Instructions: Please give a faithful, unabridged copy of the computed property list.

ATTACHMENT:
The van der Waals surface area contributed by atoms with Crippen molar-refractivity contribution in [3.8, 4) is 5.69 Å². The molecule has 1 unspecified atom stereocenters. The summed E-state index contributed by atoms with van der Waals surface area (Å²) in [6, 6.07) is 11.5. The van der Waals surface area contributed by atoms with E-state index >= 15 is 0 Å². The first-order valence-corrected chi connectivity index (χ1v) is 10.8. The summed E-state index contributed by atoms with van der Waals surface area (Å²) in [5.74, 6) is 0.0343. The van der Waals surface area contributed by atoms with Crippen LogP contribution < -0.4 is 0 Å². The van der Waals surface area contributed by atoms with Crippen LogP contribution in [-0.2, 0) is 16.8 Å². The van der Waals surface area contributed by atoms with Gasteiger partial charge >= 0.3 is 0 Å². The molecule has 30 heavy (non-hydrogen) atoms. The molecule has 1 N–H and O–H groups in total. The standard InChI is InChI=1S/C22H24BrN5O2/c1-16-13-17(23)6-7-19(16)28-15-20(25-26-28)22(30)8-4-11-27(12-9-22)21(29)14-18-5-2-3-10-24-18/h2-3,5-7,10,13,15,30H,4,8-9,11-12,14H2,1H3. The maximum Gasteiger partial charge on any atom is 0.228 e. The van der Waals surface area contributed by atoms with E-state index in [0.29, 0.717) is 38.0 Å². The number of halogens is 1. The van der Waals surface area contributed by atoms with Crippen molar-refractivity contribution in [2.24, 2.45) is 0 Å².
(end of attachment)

The van der Waals surface area contributed by atoms with Crippen molar-refractivity contribution in [3.8, 4) is 5.69 Å². The molecule has 1 unspecified atom stereocenters. The summed E-state index contributed by atoms with van der Waals surface area (Å²) in [6, 6.07) is 11.5. The van der Waals surface area contributed by atoms with E-state index >= 15 is 0 Å². The first-order valence-corrected chi connectivity index (χ1v) is 10.8. The summed E-state index contributed by atoms with van der Waals surface area (Å²) in [5.74, 6) is 0.0343. The van der Waals surface area contributed by atoms with Crippen LogP contribution < -0.4 is 0 Å². The van der Waals surface area contributed by atoms with Crippen LogP contribution in [-0.2, 0) is 16.8 Å². The van der Waals surface area contributed by atoms with Gasteiger partial charge >= 0.3 is 0 Å². The molecule has 30 heavy (non-hydrogen) atoms. The molecule has 1 N–H and O–H groups in total. The standard InChI is InChI=1S/C22H24BrN5O2/c1-16-13-17(23)6-7-19(16)28-15-20(25-26-28)22(30)8-4-11-27(12-9-22)21(29)14-18-5-2-3-10-24-18/h2-3,5-7,10,13,15,30H,4,8-9,11-12,14H2,1H3. The maximum Gasteiger partial charge on any atom is 0.228 e. The van der Waals surface area contributed by atoms with E-state index in [0.29, 0.717) is 38.0 Å². The number of halogens is 1. The van der Waals surface area contributed by atoms with Crippen molar-refractivity contribution in [2.24, 2.45) is 0 Å².